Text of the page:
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Archives: November 2010

Social Media Mavens? More Like Social Media Morons, Telegraph Writer Says

Telegraph tech writer Milo Yiannopoulos has gotten himself into a possible Twitter tempest with his newest column.

Titled “Time to ditch the blood-sucking social media gurus,” the column is a thousand-word backlash against the worst of social media.

Whether or not you agree with his premise–that social media consultants are an “inexcusable waste of money”–the column is hilarious, pointing out some of the absolute worst offenders. (Apparently someone does legitimately call himself a social media swami.) The conclusion: “Social media consulting amounts to little more than mastering the art of the bleeding obvious and no company, no matter what its size, should even consider hiring external social media consultants. Internally, the most you need is a couple of interns with laptops.”

The comments are pretty predictable, as are the Twitter responses. Have your say, let us know whether Yiannopoulos is blowing smoke or right on.

AP Prez Curley On Interns: ‘We Must Focus Resources On Getting Projects Accomplished’

That’s what AP president and CEO Rob Curley told Rhonda LeValdo, president of the Native American Journalists Association, in response to an e-mail from her asking the AP to reconsider its reconsideration of its famous internship program.

Curley’s response, which read a full 15 words long, makes the “reconsideration” sound like an all-out cancellation.

AP spokesman Paul Colford wouldn’t confirm to Richard Prince, who has been following the story, that a meeting to select next year’s interns was still scheduled for Dec. 2.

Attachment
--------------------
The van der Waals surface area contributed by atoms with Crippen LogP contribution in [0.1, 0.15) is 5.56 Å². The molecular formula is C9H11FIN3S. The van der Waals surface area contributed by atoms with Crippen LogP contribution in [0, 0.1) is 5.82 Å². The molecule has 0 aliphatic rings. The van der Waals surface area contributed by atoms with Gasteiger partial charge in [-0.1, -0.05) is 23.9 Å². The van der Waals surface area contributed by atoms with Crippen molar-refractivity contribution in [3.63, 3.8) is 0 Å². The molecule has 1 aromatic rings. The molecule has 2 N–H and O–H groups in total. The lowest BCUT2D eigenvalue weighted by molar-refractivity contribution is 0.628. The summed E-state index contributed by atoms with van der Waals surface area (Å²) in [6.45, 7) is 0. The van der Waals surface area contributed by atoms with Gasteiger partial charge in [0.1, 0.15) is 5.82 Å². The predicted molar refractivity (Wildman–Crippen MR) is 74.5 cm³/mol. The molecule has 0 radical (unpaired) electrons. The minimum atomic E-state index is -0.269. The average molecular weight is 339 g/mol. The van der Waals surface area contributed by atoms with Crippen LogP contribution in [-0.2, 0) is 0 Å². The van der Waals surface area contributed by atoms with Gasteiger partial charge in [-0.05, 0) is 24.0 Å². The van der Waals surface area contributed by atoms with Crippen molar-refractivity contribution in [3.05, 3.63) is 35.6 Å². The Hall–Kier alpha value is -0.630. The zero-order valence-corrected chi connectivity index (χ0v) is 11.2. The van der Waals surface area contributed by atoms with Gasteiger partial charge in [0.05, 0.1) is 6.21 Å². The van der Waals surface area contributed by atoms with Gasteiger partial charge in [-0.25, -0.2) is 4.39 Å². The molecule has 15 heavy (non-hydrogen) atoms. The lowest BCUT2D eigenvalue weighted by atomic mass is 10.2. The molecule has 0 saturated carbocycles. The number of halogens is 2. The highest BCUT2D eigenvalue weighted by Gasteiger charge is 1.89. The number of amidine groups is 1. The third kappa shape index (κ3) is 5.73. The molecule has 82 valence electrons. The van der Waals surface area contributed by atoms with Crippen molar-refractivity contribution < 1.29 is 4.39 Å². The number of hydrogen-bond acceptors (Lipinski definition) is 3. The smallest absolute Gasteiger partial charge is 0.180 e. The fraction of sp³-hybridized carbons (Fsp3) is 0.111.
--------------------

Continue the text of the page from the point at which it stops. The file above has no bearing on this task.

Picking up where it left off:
“I have nothing further on this at the moment. Happy Thanksgiving,” Colford told Prince.

Your Parents Think Your Education Was A Waste | And More Stuff That Happened Over The Break

Welcome back, all (that is, if you’re joining us from the U.S.). If you read this blog from one of those overseas places, like Canada, you were likely wondering why we were dark for the last four days. Well, wonder and worry no more, because we’re back.

Over the long weekend, we found stories about parents who think they wasted money on their kids’ college education, media moves, and more…

Attention Passengers: Jetsetter is Hiring a New Associate Editor

Gilt Groupe fanatics will be happy to hear that Jetsetter is looking for an experienced associate editor join its New York team. Superior writers with a taste for luxury may have just found the ultimate deal.

If hired, you’ll be assigning, editing and writing compelling hotel reviews and other travel content under daily deadlines. You’ll be shaping Jettsetter’s voice with your unique lifestyle copy, and generating engaging features for Jetsetter’s non-sale publishing arm. Maintaining editorial integrity is key here — you’ll need a sharp eye for detail and zero tolerance for anything less than the best.

The ideal candidate will have at least three years of experience editing for a national publication or website, preferably focused on travel or lifestyle. You should be well-versed in blogging, social media, email newsletters and professional reviews, while maintaining a strong stable of writers. Ready to let your career take flight? Apply here.

For more openings and employment news, follow The Job Post on Twitter @MBJobPost.

Not Much Has Changed In 400 Years: A Pilgrim’s Job Search

Well, the always-interesting folks at Pongo Resume have come out with a new, pretty thematic job-search video. In it, watch as a pilgrim describes relocating to America for a new job.

The actors are, apparently, reenactors at Plimoth Plantation, which is how they spelled it back then. Silly Pilgrims. Anyway, happy Thanksgiving!

Jobs Of The Day: Internships With Martha, More

Martha Stewart Living Omnimedia has posted the listing for its spring consumer marketing internship. You must be able to receive school credit, as this internship is unpaid but for a $20 daily stipend.

Here are some more jobs for the long weekend…
Travelzoo is seeking an assistant producer. (Miami FL) is hiring a manager of marketing insight and analysis. (Carle Place, NY)
Life Extension has an open position: a medical/science writer. (Fort Lauderdale, FL)
The American Dental Association is hiring a director, council on communications. (Chicago, IL)
Rolling Stone seeks an assistant editor. (New York, NY)